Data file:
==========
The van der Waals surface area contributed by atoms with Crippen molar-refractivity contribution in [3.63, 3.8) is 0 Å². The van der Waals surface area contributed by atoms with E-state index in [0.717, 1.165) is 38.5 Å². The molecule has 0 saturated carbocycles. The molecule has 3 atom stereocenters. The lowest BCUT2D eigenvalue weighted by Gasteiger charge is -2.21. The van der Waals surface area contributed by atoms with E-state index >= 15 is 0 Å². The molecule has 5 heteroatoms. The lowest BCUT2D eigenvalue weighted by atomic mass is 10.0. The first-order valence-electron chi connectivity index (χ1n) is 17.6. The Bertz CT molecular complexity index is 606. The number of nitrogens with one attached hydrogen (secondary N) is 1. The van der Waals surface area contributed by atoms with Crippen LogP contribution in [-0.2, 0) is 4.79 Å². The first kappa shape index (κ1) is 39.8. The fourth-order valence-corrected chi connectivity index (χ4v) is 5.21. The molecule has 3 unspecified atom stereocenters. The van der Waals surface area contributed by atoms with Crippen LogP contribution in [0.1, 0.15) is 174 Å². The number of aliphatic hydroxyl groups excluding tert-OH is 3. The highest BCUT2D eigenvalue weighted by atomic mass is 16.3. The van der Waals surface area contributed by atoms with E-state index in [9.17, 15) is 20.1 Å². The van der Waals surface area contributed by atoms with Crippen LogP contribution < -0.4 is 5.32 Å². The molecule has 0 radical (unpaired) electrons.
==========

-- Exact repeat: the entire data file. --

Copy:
The van der Waals surface area contributed by atoms with Crippen molar-refractivity contribution in [3.63, 3.8) is 0 Å². The van der Waals surface area contributed by atoms with E-state index in [0.717, 1.165) is 38.5 Å². The molecule has 0 saturated carbocycles. The molecule has 3 atom stereocenters. The lowest BCUT2D eigenvalue weighted by Gasteiger charge is -2.21. The van der Waals surface area contributed by atoms with E-state index >= 15 is 0 Å². The molecule has 5 heteroatoms. The lowest BCUT2D eigenvalue weighted by atomic mass is 10.0. The first-order valence-electron chi connectivity index (χ1n) is 17.6. The Bertz CT molecular complexity index is 606. The number of nitrogens with one attached hydrogen (secondary N) is 1. The van der Waals surface area contributed by atoms with Crippen LogP contribution in [-0.2, 0) is 4.79 Å². The first kappa shape index (κ1) is 39.8. The fourth-order valence-corrected chi connectivity index (χ4v) is 5.21. The molecule has 3 unspecified atom stereocenters. The van der Waals surface area contributed by atoms with Crippen LogP contribution in [0.1, 0.15) is 174 Å². The number of aliphatic hydroxyl groups excluding tert-OH is 3. The highest BCUT2D eigenvalue weighted by atomic mass is 16.3. The van der Waals surface area contributed by atoms with E-state index in [9.17, 15) is 20.1 Å². The van der Waals surface area contributed by atoms with Crippen LogP contribution < -0.4 is 5.32 Å². The molecule has 0 radical (unpaired) electrons.